Begun in the waves out from November 2016 … And in the waves out from 1968, the day Richard Nixon was elected. I wept that day in November as I crossed a bridge over the Charles River in Cambridge. I was 19. No fan of Humphrey, the political parties, a washout in my mind. Nevertheless, I knew what Nixon meant. It would not be pretty—all “law & order” and war. Some people are still in jail, since that time, or dead or living somewhere else. The cops cut off the same bridge in 1969, when we marched to protest Nixon’s Bombing of Cambodia. Amazing we got as far as we did, then it stopped and whatever we had imagined as our right of assembly died that night.
The order from the police: Clear the Square! the sweep began. If we weren’t already there, we answered: the freaks, the anti-war young and older, the soundtrack of our lives begun. Police dragged people on the way home from work out of the subway, out of Hayes Bickford Cafeteria, and chased and beat protestors within the locked-down perimeter through the night.
I remember the sound of bottles breaking and strange quiet. No gathering, only dispersal, frightening and constant. Only stragglers making strands of rebellion. No buses, cabs, cars, just sporadic bursts, thud of tear gas canisters as the smoke rose blue in the street lights, and the hollowness of sounds stranded, more and more alone.
We headed out Mass Ave. The cops behind us ran their nightsticks against the iron railing outside the Law School. At the curve, they started running after us. A door opened in a Law School dorm, Come in here! We bolted into the entryway joining a few others on the stairs and breathed. The cops did not pursue us. We waited until the fitful sounds of rebellion, stark and increasingly lonely, died down. Then we walked the few blocks up Mass Ave in a strange quiet and turned to safety, our known boundaries changed.
I was there that night, but for me, it began earlier: with The Assassination (meaning Kennedy). How could this happen asked a teenager from his same hometown who was growing to feel some pride in Boston, even as she hated its cold comfort, and counted the days before leaving. Then all the killing began. Was this when she became I? Yes, because for me, it all ended, and began again, in 1968, with the assassination of Martin Luther King Jr and then Bobby Kennedy. King had spoken against the War–was that what did it? Organizing across into the ready listening of young white sons and daughters? Or was it the threat of a poor people’s March with everybody coming? Bobby Kennedy had gotten more truthful and more radical than his brother ever was; he was talking differently and he was not afraid. Was that what did it? Hatred unleashed and organized. And within these years, we had become many. What we called The War took many of our brothers, lovers and schoolmates—numbered by the Draft. One week in ’68 saw 543 Americans killed in action, and 2547 wounded. At that moment, we could not have imagined that we would see President Nixon leave Vietnam. Or that we would see his own untrimphant wave Goodbye to the Presidency by helicopter from the White House south lawn. The recently referenced Saturday Night Massacre anointed the moment of the dismissal of appointed Special Prosecutor Archibald Cox, when Attorney General Elliot Richardson and Deputy Attorney General William Ruckelshaus resigned in vivid rebellion rather than fire Watergate Special Prosecutor Cox who was readying to expose Nixon’s lies. The Republicans never got over that—Nixon being taken down. They made damn sure that Voting Rights were never the same again, even with some few protections. The gerrymandering began in earnest. Nixon, Reagan and Bush began another story, winding, murderous and repeating, about who was to Blame. Check it out.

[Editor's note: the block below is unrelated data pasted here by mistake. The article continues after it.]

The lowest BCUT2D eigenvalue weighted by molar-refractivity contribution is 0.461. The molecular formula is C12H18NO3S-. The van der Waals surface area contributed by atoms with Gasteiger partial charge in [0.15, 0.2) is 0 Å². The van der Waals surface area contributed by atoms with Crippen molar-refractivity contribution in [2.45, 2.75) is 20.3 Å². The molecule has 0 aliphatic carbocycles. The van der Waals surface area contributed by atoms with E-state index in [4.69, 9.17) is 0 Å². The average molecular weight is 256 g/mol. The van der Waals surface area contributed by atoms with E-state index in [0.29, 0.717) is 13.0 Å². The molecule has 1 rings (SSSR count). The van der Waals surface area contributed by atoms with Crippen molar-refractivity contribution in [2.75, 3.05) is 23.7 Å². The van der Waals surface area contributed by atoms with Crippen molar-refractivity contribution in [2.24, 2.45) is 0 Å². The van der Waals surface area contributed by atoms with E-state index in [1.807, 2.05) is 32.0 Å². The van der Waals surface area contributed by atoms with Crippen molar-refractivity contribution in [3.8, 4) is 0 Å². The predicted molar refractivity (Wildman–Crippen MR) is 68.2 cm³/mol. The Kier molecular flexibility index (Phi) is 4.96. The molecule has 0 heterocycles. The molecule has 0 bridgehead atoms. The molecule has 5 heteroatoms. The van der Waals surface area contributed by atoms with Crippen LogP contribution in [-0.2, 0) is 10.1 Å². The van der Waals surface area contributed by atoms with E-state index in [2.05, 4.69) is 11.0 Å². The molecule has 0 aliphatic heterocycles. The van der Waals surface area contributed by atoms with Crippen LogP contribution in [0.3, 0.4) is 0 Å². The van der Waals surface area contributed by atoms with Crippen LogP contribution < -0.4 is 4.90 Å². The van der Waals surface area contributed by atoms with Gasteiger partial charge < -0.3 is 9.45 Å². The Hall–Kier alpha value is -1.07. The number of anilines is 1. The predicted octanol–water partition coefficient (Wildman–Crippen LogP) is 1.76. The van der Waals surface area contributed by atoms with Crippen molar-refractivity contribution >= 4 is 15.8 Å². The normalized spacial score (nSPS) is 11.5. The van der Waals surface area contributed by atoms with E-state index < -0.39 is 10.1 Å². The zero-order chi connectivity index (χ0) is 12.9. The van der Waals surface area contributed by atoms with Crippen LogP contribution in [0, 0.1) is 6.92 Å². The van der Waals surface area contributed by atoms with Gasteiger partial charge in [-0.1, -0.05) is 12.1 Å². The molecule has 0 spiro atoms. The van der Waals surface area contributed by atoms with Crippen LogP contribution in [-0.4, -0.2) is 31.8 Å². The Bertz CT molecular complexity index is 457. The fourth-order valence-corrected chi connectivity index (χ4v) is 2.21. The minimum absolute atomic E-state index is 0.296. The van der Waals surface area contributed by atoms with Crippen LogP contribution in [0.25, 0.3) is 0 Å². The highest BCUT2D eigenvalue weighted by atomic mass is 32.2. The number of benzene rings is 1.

In the waves out from the fall of the Towers where fire burned for months under the building’s footprint. How can anyone think of themselves alone? How can a sky, empty of clouds, be empty? We are in vibration, then and now, spreading outward and penetrating inward, disrupting the binaries. In Nobody Knows My Name, Baldwin delineates the American problem: “Though we do not wholly believe it yet, the interior life is a real life, and the intangible dreams of people have a tangible effect on the world.”